You’re ranting more than asking a question, but I think you’ll like the book “One Perfect Day: The Selling of the American Wedding” by Rachel Mead, about the evolution of the wedding industrial complex over the past few decades.

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The Original GarnetGlitter April 13, 2012 at 11:28 pm

A relative of mine payed out over 60,000.00 dollars within five years for two weddings ( their two adult children) And they themselves were financially stressed.

One marriage ended after less than two years…the other may not make it after five years.

My mother, who’s a Corker of a Lady in her 80′s said to me the other day that with the attitude the young folk have now a days towards marriage and divorce, any parent who shells out a substantial amount of money to help pay for a wedding is an idiot…let the couple pay for their own weddings and when a generation of youngsters start taking marriage seriously and not as an excuse to have a pretty princess party…then Mom & Dad can once again help foot the bill.

YOU, my dear are in the vast minority…Kudos to YOU! While my first marriage/wedding was the white church wedding back in 1974 ( & I got 22 years and four great kids out of it) my second marriage/wedding was a simple home style one with a beautiful outfit I indeed can wear again….planned it all by myself and yes, the memories this time around instead of being a blur of anxiety and stress are ones I can close my eyes and relive easily, happily, wonderfully.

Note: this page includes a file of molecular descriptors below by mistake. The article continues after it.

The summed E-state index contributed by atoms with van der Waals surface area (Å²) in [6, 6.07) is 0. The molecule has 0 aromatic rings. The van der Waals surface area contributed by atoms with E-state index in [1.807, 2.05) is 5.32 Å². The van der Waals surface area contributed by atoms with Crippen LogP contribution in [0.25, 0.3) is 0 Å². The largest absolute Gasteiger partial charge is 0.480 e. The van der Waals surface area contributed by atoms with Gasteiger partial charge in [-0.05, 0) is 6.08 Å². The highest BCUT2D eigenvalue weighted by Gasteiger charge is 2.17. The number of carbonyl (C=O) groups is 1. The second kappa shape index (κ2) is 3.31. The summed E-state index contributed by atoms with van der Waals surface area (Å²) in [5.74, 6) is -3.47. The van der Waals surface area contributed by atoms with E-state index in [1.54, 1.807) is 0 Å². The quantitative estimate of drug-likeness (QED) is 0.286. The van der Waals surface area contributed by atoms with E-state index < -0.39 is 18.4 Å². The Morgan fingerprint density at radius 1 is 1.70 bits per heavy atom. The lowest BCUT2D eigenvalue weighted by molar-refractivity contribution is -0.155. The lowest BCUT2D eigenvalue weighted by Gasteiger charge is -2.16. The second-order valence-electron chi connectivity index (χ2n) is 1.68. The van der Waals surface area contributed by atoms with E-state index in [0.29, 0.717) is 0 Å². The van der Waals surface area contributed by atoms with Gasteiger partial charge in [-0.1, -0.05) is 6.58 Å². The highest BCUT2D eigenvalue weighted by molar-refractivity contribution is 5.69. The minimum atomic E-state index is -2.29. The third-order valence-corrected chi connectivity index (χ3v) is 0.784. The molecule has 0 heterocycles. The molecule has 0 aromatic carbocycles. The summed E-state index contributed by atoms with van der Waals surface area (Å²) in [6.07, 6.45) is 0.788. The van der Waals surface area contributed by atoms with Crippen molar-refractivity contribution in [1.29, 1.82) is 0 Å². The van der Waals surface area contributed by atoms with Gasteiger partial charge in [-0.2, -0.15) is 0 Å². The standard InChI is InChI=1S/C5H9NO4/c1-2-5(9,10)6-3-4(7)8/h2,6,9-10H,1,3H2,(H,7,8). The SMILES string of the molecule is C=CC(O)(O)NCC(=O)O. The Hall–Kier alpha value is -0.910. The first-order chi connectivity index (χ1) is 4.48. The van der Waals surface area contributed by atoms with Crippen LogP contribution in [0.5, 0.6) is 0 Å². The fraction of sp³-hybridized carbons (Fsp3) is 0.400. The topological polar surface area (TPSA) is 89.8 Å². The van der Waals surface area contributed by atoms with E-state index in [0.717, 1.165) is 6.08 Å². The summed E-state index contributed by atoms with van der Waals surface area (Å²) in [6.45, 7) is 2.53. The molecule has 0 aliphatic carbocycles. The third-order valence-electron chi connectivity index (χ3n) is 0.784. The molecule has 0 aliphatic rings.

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iloveweddings April 14, 2012 at 12:03 am

Weddings have always been a money making event. The thing is….it costs more now only because of inflation. When I married (in 1977) my dress cost $150 and my veil $50. They were very nice. In today’s market, that same dress would be about $1,000. Ditto for the food; the venue; the music, etc. My daughter married in 1999 and I can even see the difference between then (12 years ago only) and today’s prices.

It is all what you make of it. YES, you can go over the top with decorated chairs, decorated aisle runners; an exquisitely wrapped favor for everyone; a cake topper that looks like the couple; 16 bridesmaids, etc., etc. You get the picture. As you are finding, though, weddings can STILL be inexpensively if that is what you choose.

Also, the bridal industry (which is a billion dollar a year industry) has fed all the brides the story of “it’s YOUR day”; “it’s a once in a lifetime thing”, etc. so they can sucker them into favors; programs; etc., etc. You don’t need all of those things.

It’s great that you have found things within your budget, but it doesn’t mean that your wedding is any better than someone elses. If others choose to spend $25K on their wedding….so be it.